When 91-year old Holocaust survivor Joe Feingold heard that his favorite local radio station WQXR was collecting instruments for New York City school kids, he decided the time had finally come to let go of the violin he had cherished for 70 years. Joe had acquired this violin in 1946, trading a carton of cigarettes for it, while living in the Zeilsheim Displaced Persons Camp near Frankfurt, Germany. The violin was a powerful and emotional reminder of his pre-war Jewish family life in Poland that, thanks to his mother, was filled with music. Tragically, when WWII hit, Joe’s family was torn apart. Some family members survived, others were not so fortunate. This violin accompanied Joe to the United States where he made a life for himself. Seven decades later, when Joe dropped off his violin at the instrument drive, he assumed that would be the last he would hear of it. But he was wrong. Through the WQXR instrument drive and The Mr. Holland’s Opus Foundation, the violin found a new home at the Bronx Global Learning Institute for Girls (BGLIG), a charter school in America’s poorest congressional district, where every student learns to play string instruments beginning in kindergarten. The devoted BGLIG staff chose 12-year-old Brianna Perez to receive Joe’s violin. For this young musician, playing violin provides constant comfort through personal challenges and tough times. In June 2015, Joe and Brianna met for the first time when he accepted her invitation to visit BGLIG and hear her play his instrument. In an emotional meeting, Brianna played a song that his mother sang to him before the war. Although born 80 years apart and from vastly different cultural backgrounds, Joe and Brianna forge a powerful connection through the power of music. Joe’s Violin illuminates how a simple act of giving can make a profound impact on another life, as well as on one’s own.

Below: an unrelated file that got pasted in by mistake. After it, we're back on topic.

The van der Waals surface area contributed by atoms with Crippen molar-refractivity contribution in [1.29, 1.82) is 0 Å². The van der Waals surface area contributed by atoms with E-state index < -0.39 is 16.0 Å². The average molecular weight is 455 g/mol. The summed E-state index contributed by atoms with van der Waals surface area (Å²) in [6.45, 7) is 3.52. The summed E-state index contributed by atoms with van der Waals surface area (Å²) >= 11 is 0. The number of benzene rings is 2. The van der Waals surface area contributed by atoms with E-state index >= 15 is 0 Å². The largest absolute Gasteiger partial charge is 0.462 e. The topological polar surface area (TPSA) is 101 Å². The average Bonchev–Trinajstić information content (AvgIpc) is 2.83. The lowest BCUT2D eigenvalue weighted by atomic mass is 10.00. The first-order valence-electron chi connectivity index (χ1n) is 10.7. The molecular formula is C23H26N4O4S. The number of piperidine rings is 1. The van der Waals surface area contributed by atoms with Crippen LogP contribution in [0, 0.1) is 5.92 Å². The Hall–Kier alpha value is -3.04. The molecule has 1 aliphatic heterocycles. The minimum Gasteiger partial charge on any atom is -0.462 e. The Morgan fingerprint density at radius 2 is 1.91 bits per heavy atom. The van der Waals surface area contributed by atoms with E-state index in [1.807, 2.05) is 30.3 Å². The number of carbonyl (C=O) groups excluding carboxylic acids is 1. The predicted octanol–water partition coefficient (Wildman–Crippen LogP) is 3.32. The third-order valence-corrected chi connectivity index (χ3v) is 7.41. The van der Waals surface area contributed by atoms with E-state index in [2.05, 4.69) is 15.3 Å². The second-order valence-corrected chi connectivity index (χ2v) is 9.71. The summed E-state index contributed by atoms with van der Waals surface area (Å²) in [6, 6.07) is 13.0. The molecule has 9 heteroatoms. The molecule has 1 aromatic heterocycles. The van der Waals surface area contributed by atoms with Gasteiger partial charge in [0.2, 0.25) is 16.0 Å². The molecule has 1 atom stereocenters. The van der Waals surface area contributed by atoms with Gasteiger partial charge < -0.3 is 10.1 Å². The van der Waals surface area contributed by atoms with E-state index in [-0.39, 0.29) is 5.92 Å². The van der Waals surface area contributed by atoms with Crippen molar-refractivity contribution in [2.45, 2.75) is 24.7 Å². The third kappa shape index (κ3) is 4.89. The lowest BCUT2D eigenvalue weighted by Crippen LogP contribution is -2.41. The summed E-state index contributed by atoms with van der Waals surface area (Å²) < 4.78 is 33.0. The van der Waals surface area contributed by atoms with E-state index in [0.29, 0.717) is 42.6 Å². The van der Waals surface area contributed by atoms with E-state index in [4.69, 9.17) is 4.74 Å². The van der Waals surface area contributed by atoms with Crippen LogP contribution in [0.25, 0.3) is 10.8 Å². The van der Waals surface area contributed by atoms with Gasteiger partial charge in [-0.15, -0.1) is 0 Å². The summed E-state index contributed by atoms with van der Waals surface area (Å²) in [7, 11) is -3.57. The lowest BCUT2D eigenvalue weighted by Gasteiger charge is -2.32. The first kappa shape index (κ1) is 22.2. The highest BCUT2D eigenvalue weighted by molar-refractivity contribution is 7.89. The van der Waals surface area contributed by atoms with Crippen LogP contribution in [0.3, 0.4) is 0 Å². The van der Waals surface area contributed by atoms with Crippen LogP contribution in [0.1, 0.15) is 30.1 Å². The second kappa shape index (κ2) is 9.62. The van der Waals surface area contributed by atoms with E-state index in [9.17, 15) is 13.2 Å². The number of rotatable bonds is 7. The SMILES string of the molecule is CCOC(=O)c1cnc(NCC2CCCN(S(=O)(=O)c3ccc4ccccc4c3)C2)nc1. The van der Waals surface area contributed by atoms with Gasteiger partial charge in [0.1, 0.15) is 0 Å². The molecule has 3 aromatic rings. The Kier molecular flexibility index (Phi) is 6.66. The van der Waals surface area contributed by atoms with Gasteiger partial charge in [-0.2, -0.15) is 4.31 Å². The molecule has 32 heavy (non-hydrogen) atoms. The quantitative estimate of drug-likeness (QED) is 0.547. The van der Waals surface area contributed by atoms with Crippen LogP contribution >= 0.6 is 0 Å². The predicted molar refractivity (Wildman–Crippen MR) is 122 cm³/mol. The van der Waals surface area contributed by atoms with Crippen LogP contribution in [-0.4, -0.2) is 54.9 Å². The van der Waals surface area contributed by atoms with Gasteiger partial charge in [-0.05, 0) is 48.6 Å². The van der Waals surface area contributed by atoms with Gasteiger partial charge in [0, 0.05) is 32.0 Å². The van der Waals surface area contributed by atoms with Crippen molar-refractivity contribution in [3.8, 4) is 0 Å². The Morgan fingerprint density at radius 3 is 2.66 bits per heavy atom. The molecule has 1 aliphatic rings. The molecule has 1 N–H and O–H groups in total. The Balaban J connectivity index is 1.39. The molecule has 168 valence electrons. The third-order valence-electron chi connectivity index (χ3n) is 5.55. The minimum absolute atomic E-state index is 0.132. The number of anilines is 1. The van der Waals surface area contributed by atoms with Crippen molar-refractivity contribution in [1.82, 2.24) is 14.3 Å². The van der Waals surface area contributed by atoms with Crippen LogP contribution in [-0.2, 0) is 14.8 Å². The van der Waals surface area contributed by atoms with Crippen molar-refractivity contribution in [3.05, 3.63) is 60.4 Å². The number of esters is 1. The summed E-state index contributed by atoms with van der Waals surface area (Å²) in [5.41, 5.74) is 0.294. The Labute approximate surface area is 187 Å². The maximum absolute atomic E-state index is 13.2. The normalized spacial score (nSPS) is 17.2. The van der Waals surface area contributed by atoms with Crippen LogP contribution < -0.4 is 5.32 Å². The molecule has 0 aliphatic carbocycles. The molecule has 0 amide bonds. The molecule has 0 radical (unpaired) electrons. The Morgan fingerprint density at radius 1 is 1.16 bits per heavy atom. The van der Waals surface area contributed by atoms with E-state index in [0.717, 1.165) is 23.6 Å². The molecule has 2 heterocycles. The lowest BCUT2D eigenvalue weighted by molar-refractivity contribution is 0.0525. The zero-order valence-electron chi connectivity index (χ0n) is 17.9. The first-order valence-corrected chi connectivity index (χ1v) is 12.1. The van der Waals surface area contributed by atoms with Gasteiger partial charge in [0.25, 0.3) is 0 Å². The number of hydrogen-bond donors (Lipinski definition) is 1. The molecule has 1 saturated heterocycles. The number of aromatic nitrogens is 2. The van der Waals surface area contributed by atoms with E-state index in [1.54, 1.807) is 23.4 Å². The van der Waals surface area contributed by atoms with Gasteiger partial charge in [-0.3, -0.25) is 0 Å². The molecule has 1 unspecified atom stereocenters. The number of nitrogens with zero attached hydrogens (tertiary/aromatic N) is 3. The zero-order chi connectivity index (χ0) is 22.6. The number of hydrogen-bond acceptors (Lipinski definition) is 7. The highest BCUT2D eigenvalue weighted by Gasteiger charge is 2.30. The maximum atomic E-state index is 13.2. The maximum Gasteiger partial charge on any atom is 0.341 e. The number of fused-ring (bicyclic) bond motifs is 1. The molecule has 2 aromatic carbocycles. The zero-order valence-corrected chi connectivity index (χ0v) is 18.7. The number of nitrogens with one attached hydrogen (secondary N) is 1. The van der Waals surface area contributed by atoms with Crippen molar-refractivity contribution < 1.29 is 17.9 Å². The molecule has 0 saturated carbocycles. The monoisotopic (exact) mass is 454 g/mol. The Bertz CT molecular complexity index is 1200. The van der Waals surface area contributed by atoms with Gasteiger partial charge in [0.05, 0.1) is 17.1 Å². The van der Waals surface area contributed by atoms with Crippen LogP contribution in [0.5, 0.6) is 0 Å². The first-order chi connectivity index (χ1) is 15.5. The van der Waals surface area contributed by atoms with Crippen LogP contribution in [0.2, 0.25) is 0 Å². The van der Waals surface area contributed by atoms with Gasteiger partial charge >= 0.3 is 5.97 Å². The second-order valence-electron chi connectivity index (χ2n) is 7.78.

Summary info for schedule – will be hidden on film page
I got the idea for Joe’s Violin when I heard a promo on my car radio for WQXR’s instrument drive. I was driven to tell this story by pure emotion and a gut instinct that there could be something truly beautiful in the idea of two strangers sharing one musical instrument.